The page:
Supporting European businesses without hampering innovation – the Platform-to-Business Regulation

Supporting European businesses without hampering innovation – the Platform-to-Business Regulation

European SMEs largely rely on internet platforms to conduct their online business. Nonetheless, SMEs are concerned by the practices of some of the platforms. Properly crafted, the proposed European regulation on promoting fairness and transparency for business users of online intermediation services (P2B regulation) can play a positive role in addressing these concerns without hampering innovation, writes Kim Gagné.

Kim Gagné is the executive director of the European Cloud Alliance.

The EU Commission’s proposed P2B regulation has the potential to play a positive role in addressing some of the challenges SMEs face as they conduct their business online.  The Commission’s proposal should be the basis of agreement in the trilogue process.

Online platforms create opportunities for European businesses, serving as major channels of communication and commerce. SMEs increasingly depend on platforms to access markets.  It is therefore critical that the relationship between the platforms and their users be based on mutual trust.

As a prelude to proposing its P2B regulation, the Commission conducted an impact assessment (PDF) that identified a number of potentially harmful trading practices of platforms. These included the imposition of unilateral changes in terms and conditions, the delisting of products or services without prior notice, the lack of access for businesses to customer data, and a lack of transparency, notably concerning search ranking and advertising placement.

While such potential abuses merit close watch, lawmakers should be careful not to overregulate. Platforms operate in a fiercely competitive environment, and market forces address most areas of concern.  Moreover, just as SMEs constantly evolve their businesses, the platforms reinvent themselves to adjust to market imperatives.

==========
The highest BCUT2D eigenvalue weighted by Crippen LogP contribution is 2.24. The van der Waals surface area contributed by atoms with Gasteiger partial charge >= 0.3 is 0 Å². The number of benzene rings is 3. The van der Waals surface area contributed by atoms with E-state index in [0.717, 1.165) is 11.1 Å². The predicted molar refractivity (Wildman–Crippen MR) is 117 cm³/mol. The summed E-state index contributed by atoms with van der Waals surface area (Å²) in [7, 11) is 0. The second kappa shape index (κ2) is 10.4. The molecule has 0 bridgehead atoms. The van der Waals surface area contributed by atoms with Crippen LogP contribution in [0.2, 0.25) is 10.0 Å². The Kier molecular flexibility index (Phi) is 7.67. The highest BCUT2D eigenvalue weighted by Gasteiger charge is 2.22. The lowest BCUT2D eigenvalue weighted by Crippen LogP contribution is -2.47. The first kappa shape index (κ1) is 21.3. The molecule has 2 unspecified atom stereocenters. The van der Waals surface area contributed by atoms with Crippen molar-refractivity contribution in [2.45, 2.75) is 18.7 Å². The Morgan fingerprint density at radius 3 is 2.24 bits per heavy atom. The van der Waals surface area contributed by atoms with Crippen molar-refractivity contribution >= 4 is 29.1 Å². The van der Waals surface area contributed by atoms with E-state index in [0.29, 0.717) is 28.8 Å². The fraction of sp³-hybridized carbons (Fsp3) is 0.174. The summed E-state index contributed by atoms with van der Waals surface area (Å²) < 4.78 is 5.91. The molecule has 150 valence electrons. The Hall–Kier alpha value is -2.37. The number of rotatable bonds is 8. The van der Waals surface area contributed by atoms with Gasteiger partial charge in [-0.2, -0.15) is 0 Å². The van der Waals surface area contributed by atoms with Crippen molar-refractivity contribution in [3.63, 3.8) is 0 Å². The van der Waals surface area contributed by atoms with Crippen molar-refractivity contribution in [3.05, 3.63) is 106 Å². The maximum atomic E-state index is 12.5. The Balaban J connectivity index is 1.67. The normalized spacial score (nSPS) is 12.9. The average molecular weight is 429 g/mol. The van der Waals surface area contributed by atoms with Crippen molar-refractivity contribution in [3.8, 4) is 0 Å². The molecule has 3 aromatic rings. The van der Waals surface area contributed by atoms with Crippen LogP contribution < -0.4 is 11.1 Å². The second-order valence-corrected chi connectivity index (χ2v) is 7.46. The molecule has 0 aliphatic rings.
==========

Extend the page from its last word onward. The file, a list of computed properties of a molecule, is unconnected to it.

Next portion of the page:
The European Commission has rightly chosen to propose a light-touch approach to address some of these potential challenges.  For example, it would impose transparency requirements on online platforms regarding their terms and conditions, including a reasonable minimum notice period for implementing changes. It would also stipulate possible reasons for delisting, and state general policies on what data generated through a platform’s services can be accessed. To complement these measures, platforms would be required to set up effective compliance systems, and a new collective redress action for business users will be established.

The Commission has also proposed establishing an EU Observatory to monitor the implementation of the regulation and assess whether new measures might be needed. This proposal suits the rapidly evolving internet economy and is in line with the Commission’s better regulation agenda.

The Commission’s co-legislators have reacted quickly to the proposals. Member States and the European Parliament have now agreed their positions. Member States generally favor the Commission’s light-touch approach, while a majority in Parliament is pushing for a more ambitious regulation. The co-legislators are considering prohibiting certain business practices as always unfair and extending the scope of the proposal to cover certain mobile operating systems. 

European cloud business supports the Commission’s approach as it will improve transparency requirements for platforms and will provide enhanced mechanisms for redress of complaints. More restrictive approaches may have their appeal, but they also risk hampering innovation in the fast-changing internet economy and are not necessarily aligned with the findings of the initial impact assessment.

Swift agreement in trilogue is preferable to continuing controversies about scope and unintended consequences. It would be best to take the steps proposed by the Commission now, and be ready to assess the need for further measures as internet business evolves.  

The Commission’s proposed P2B regulation is forward looking and generally strikes a good balance. It is crucial to see how it works for European citizens, SMEs and platforms alike before taking more ambitious steps.